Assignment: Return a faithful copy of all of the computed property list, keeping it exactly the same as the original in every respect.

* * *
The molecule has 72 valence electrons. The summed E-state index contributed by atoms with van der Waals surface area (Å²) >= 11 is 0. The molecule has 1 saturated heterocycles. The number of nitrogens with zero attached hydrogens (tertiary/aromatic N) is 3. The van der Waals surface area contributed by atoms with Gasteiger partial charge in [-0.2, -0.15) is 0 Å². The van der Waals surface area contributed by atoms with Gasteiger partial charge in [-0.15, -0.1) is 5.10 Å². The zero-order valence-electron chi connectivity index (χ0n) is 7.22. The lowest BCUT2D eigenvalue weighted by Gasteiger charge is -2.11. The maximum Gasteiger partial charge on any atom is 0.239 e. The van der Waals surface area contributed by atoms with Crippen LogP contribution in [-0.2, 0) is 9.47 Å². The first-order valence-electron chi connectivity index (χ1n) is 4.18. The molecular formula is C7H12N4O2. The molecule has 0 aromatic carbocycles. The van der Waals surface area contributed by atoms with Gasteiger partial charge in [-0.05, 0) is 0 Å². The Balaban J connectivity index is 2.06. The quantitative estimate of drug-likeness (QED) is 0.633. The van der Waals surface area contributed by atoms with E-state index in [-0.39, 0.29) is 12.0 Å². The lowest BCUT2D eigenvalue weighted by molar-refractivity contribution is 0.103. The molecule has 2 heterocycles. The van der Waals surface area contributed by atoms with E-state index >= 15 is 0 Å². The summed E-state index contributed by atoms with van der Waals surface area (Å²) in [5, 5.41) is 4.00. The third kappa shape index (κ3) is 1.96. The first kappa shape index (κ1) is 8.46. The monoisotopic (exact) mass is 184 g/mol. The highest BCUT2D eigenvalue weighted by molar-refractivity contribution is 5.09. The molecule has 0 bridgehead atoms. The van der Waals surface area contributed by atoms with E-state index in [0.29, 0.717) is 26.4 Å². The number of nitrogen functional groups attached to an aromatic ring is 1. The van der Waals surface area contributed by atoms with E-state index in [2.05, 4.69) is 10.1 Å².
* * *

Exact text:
The molecule has 72 valence electrons. The summed E-state index contributed by atoms with van der Waals surface area (Å²) >= 11 is 0. The molecule has 1 saturated heterocycles. The number of nitrogens with zero attached hydrogens (tertiary/aromatic N) is 3. The van der Waals surface area contributed by atoms with Gasteiger partial charge in [-0.2, -0.15) is 0 Å². The van der Waals surface area contributed by atoms with Gasteiger partial charge in [-0.15, -0.1) is 5.10 Å². The zero-order valence-electron chi connectivity index (χ0n) is 7.22. The lowest BCUT2D eigenvalue weighted by Gasteiger charge is -2.11. The maximum Gasteiger partial charge on any atom is 0.239 e. The van der Waals surface area contributed by atoms with Crippen LogP contribution in [-0.2, 0) is 9.47 Å². The first-order valence-electron chi connectivity index (χ1n) is 4.18. The molecular formula is C7H12N4O2. The molecule has 0 aromatic carbocycles. The van der Waals surface area contributed by atoms with Gasteiger partial charge in [-0.05, 0) is 0 Å². The Balaban J connectivity index is 2.06. The quantitative estimate of drug-likeness (QED) is 0.633. The van der Waals surface area contributed by atoms with E-state index in [-0.39, 0.29) is 12.0 Å². The lowest BCUT2D eigenvalue weighted by molar-refractivity contribution is 0.103. The molecule has 2 heterocycles. The van der Waals surface area contributed by atoms with E-state index >= 15 is 0 Å². The summed E-state index contributed by atoms with van der Waals surface area (Å²) in [5, 5.41) is 4.00. The third kappa shape index (κ3) is 1.96. The first kappa shape index (κ1) is 8.46. The monoisotopic (exact) mass is 184 g/mol. The highest BCUT2D eigenvalue weighted by molar-refractivity contribution is 5.09. The molecule has 0 bridgehead atoms. The van der Waals surface area contributed by atoms with E-state index in [0.29, 0.717) is 26.4 Å². The number of nitrogen functional groups attached to an aromatic ring is 1. The van der Waals surface area contributed by atoms with E-state index in [2.05, 4.69) is 10.1 Å².